International Journal of Business and Social Science

ISSN 2219-1933 (Print), 2219-6021 (Online) DOI: 10.30845/ijbss

Identifying the Defendant in Products Liability Litigation: Alternate Theories for Compensating Injured Plaintiffs
Richard J. Hunter, Jr; John H. Shannon; Henry J. Amoroso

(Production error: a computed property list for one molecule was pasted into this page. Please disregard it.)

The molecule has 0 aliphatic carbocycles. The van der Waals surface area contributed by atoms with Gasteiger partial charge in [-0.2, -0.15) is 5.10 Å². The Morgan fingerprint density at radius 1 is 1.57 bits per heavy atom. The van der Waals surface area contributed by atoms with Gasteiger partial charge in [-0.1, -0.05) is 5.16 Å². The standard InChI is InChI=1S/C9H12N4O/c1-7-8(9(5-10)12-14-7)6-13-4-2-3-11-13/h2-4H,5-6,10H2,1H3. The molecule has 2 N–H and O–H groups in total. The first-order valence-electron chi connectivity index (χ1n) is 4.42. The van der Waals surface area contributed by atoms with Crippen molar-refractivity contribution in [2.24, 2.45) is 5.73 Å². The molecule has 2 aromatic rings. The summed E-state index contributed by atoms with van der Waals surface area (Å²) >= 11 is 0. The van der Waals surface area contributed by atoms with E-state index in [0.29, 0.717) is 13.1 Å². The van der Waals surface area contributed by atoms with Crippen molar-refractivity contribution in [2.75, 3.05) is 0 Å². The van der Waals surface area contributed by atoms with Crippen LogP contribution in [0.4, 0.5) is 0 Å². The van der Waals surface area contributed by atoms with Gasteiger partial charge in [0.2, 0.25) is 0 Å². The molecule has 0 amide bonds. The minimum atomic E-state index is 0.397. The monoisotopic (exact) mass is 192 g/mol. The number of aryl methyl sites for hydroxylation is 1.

A spirited public policy debate has raged in the United States for more than four decades revolving around the responsibility of drug manufacturers for their products that cause injury to unsuspecting plaintiffs. An important part of the debate centers around a drug—DES—that was marketed as a benefit to women in preventing miscarriages. Some interesting or "alternate" theories for assessing liability have received attention in the generic area of products liability. This article will discuss three of the most prominent and still controversial theories—alternative liability, enterprise liability, and market share liability. In addition, the article will include several case studies exemplifying the legal principles discussed — some coming to very difficult conclusions — regarding the efficacy and application of these theories to particular facts developed during litigation.

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